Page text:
Since NIR emission has the ability to penetrate several mm of tissue, the system should be able to stimulate the probe. To amplify the signal to noise ratio, a second probe targeting mRNA specific to vascular smooth muscle cells is attached to a chromophore with alternative emission spectrum can be used to compare the signals generated from macrophages to smooth muscle cells residing within the plaque lesions. The ratio of these signals can be used to assess the ratio of macrophages to smooth muscle cells within the plaque as a means of differentiating stable versus unstable plaque.

It is also possible to use probes that fluoresce upon hybridization, such as those described in Tyagi and Kramer, Nat. Biotechnol., 1996, 14(3): 303-8, and Tyagi et al, 2000, Nat. Biotechnol. 18(11): 1191-6, which are herein incorporated by reference in their entirety. The skilled artisan may also design and implement protease-activated near-infrared fluorescent probes incorporating protease peptide recognition sites recognized specifically by proteases expressed in macrophage cells. See, e.g., Weissleder et al., Nat. Biotechnol., 1999, 17(4): 375-8, and Galis et al., Proc Natl Acad Sci USA, 1995, 92(2):402-6, which are herein incorporated by reference in their entirety.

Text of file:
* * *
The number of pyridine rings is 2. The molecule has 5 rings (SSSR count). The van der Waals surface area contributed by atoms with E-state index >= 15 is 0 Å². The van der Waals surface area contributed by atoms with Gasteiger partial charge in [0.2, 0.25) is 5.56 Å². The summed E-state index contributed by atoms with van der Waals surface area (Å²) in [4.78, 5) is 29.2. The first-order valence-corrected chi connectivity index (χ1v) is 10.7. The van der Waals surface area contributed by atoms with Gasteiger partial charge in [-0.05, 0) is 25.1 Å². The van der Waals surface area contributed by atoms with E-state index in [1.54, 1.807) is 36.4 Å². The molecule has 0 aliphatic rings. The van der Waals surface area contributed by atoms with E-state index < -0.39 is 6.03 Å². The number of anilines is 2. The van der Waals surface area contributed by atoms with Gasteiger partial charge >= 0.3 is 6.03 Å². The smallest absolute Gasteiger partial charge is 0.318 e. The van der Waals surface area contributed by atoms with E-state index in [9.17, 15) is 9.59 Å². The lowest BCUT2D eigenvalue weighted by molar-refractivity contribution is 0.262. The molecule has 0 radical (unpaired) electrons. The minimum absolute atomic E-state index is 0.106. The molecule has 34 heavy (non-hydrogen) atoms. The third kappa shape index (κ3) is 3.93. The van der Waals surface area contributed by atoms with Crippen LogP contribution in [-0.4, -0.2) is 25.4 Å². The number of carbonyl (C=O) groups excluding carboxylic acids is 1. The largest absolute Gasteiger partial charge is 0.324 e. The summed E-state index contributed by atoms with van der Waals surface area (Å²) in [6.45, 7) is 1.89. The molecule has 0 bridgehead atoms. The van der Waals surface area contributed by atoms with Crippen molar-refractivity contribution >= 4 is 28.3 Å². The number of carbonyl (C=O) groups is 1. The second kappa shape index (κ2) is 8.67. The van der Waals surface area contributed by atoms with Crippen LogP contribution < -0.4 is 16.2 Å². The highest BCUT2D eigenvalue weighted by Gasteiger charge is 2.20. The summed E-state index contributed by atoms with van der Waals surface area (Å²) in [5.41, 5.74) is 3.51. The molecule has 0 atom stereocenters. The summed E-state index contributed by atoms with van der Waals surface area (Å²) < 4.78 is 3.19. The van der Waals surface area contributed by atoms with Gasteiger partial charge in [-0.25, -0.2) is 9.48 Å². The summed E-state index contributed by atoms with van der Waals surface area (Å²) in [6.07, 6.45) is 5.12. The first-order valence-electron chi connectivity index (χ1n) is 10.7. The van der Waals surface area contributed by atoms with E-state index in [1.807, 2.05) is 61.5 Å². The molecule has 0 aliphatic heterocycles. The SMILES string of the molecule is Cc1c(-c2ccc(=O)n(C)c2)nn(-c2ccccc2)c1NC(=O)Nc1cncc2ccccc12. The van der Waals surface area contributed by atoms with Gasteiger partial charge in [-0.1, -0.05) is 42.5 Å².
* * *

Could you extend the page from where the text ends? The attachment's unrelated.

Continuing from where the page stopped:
Fluorescence detection-tissue penetrance. One embodiment of this invention uses NIR transillumination to excite the Indocyanine Green (ING) chromophobe attached to the ODN probe. At the NIR wavelength, the radiation source allows tissue transmission up to several millimeters without significant attenuation (roughly less than 50% attenuation across the surface of the artery). The attenuation coefficient for emission by ING (at 600-700 nm) is on the same order of magnitude as NIR. Hence, based on first order approximation, there should not be a significant problem delivering energy to a chromophore across the medial layer of the artery, and subsequently detecting the emitted signal at the surface.

The source of the emission could be a commercial multichannel spectrophotometer and fluorometer connected to a fiber-optic catheter, allowing simultaneous pulsed emission and signal detection at two separate wavelengths (600-700 nm emission, and 700-800 nm detection). In this fashion one is able to detect any emitted signal scattered to tissue surface from the probe, once stimulated with near infrared signal at the surface of the artery.